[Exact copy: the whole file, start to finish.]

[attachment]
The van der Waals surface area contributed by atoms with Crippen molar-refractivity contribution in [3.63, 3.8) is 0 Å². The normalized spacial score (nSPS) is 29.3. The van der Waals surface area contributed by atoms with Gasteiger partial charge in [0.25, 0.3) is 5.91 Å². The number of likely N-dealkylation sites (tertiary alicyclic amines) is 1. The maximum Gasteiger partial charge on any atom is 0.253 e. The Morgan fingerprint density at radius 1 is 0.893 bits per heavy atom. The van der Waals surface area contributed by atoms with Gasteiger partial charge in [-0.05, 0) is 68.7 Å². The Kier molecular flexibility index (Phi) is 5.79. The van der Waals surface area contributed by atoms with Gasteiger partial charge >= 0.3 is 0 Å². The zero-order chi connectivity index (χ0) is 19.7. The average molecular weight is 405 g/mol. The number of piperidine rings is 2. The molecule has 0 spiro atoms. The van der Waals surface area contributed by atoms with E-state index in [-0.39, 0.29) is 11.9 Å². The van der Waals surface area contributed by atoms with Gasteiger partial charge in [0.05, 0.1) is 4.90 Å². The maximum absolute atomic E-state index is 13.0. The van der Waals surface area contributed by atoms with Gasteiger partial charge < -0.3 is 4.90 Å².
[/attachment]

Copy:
The van der Waals surface area contributed by atoms with Crippen molar-refractivity contribution in [3.63, 3.8) is 0 Å². The normalized spacial score (nSPS) is 29.3. The van der Waals surface area contributed by atoms with Gasteiger partial charge in [0.25, 0.3) is 5.91 Å². The number of likely N-dealkylation sites (tertiary alicyclic amines) is 1. The maximum Gasteiger partial charge on any atom is 0.253 e. The Morgan fingerprint density at radius 1 is 0.893 bits per heavy atom. The van der Waals surface area contributed by atoms with Gasteiger partial charge in [-0.05, 0) is 68.7 Å². The Kier molecular flexibility index (Phi) is 5.79. The van der Waals surface area contributed by atoms with Gasteiger partial charge >= 0.3 is 0 Å². The zero-order chi connectivity index (χ0) is 19.7. The average molecular weight is 405 g/mol. The number of piperidine rings is 2. The molecule has 0 spiro atoms. The van der Waals surface area contributed by atoms with E-state index in [-0.39, 0.29) is 11.9 Å². The van der Waals surface area contributed by atoms with Gasteiger partial charge in [0.05, 0.1) is 4.90 Å². The maximum absolute atomic E-state index is 13.0. The van der Waals surface area contributed by atoms with Gasteiger partial charge < -0.3 is 4.90 Å².